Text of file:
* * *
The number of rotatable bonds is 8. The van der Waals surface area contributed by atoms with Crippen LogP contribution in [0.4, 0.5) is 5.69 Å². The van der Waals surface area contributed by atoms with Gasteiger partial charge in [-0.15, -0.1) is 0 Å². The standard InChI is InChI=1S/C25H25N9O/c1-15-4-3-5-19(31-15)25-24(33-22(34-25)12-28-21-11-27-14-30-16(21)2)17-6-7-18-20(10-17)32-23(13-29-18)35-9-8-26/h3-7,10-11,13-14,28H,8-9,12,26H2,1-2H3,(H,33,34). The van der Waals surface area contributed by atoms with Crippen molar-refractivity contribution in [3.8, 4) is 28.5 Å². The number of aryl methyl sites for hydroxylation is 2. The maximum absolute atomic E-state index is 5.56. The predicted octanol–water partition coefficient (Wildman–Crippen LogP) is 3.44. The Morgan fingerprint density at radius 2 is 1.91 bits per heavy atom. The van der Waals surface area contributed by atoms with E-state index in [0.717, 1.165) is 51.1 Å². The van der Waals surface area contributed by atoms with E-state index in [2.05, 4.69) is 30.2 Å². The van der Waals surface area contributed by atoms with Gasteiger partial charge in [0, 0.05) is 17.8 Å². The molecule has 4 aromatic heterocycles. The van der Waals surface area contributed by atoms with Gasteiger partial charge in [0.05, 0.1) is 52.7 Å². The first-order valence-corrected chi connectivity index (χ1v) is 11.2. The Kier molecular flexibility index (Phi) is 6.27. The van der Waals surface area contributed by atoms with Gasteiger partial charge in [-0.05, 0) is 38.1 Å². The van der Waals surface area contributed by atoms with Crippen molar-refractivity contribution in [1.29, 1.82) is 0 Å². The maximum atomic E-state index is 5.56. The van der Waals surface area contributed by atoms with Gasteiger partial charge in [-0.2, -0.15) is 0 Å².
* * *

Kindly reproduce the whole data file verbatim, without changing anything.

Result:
The number of rotatable bonds is 8. The van der Waals surface area contributed by atoms with Crippen LogP contribution in [0.4, 0.5) is 5.69 Å². The van der Waals surface area contributed by atoms with Gasteiger partial charge in [-0.15, -0.1) is 0 Å². The standard InChI is InChI=1S/C25H25N9O/c1-15-4-3-5-19(31-15)25-24(33-22(34-25)12-28-21-11-27-14-30-16(21)2)17-6-7-18-20(10-17)32-23(13-29-18)35-9-8-26/h3-7,10-11,13-14,28H,8-9,12,26H2,1-2H3,(H,33,34). The van der Waals surface area contributed by atoms with Crippen molar-refractivity contribution in [3.8, 4) is 28.5 Å². The number of aryl methyl sites for hydroxylation is 2. The maximum absolute atomic E-state index is 5.56. The predicted octanol–water partition coefficient (Wildman–Crippen LogP) is 3.44. The Morgan fingerprint density at radius 2 is 1.91 bits per heavy atom. The van der Waals surface area contributed by atoms with E-state index in [0.717, 1.165) is 51.1 Å². The van der Waals surface area contributed by atoms with E-state index in [2.05, 4.69) is 30.2 Å². The van der Waals surface area contributed by atoms with Gasteiger partial charge in [0, 0.05) is 17.8 Å². The molecule has 4 aromatic heterocycles. The van der Waals surface area contributed by atoms with Gasteiger partial charge in [0.05, 0.1) is 52.7 Å². The first-order valence-corrected chi connectivity index (χ1v) is 11.2. The Kier molecular flexibility index (Phi) is 6.27. The van der Waals surface area contributed by atoms with Gasteiger partial charge in [-0.05, 0) is 38.1 Å². The van der Waals surface area contributed by atoms with Crippen molar-refractivity contribution in [1.29, 1.82) is 0 Å². The maximum atomic E-state index is 5.56. The van der Waals surface area contributed by atoms with Gasteiger partial charge in [-0.2, -0.15) is 0 Å².